It was serendipitous:
- I had just written my last post on the value of using tags and cataloguing our resources
- I attended TeachMeet Melbourne where John Pearce spoke about “Curation It’s Not Just Adults Only” See his presentation here
- I was working with colleagues, planning an upcoming Inquiry Unit with a History focus for Year 5/6.
The planets were aligning. I must take the opportunity to introduce these students to the value of curating – using Social Bookmarking tools to store, share and evaluate on-line resources. So I browsed through John’s excellent list of Curation tools :
As I am dealing with students under 13, there appeared to be only a few choices (most have clear restrictions on use by children under 13). I decided to experiment with Diigo for Educators and Educlipper as each allowed for teachers to create and manage accounts for students. I was also looking for the ability for the students to comment on saved sites after reviewing them.
EduClipper was immediately appealing – the Pinterest for Education – a highly visual tool, Quite quickly I started clipping (using Tags of course) and then created a few Clipboards, including one with Australian History links. I added my 52 students fairly easily (actually twice – oops).
I have been a long time user of Diigo for my own purposes and belong to a few groups, so setting up Diigo for Education was simple. Creating classes via a quick .csv upload was easy.
The class teachers can easily join in and collaboration is simple. I populated the collections with a few starter resources, with the intention of having the students extend them in the process of their research. I hope to use the commenting section to embed some form of student evaulation. Perhaps a few sentence starters that John recommended. “I noticed……, This resource assisted me because …., I would recommend this for anyone looking for …….” We will need to discuss the use of Tags to gain maximum benefit of any of these tools.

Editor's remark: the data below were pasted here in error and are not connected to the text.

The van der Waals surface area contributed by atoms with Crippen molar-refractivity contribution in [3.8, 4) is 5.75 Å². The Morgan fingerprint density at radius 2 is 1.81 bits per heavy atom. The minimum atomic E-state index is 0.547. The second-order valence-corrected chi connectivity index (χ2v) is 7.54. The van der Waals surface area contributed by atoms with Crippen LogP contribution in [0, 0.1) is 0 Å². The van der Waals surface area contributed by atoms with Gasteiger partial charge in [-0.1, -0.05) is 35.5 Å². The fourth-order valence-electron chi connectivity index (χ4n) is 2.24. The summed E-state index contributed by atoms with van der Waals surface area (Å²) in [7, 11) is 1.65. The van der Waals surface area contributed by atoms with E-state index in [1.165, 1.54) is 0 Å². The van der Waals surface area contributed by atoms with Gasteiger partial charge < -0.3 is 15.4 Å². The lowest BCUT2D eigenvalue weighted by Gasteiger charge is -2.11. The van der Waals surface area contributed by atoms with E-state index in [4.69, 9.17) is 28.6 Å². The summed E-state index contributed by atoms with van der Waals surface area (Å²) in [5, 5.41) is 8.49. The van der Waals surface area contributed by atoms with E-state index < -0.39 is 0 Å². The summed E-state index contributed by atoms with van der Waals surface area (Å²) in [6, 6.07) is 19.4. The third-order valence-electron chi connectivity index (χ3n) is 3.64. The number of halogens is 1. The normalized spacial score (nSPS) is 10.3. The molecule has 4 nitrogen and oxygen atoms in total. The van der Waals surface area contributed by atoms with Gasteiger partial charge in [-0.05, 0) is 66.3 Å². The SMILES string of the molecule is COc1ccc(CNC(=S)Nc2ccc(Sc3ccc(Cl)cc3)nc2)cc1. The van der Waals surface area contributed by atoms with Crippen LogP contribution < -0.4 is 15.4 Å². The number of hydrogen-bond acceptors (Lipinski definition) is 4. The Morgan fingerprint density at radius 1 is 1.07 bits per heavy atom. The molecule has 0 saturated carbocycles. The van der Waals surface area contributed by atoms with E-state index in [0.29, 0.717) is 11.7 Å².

The next question is how to make students more aware of the resources they choose and to be critical users. The State Library of Victoria’s Ergo site has some useful information and tools for Research skills and brilliant sources of material for teachers exposing students to primary and secondary resources. I hope that after introducing the concept of Social Bookmarking, as we progress through to students personal inquiry opportunities, we can embed a pattern of sharing and discernment when it comes to the sources of their information. Hopefully these tools will make this process visible and straightforward.
Since publishing this post I found a few resources that will assist:
Social Bookmarking with students on Edublogs
Using Social bookmarking with students – Langwitches
Have you used these tools with primary age students ? How do you teach your students to be critical users of on-line resources?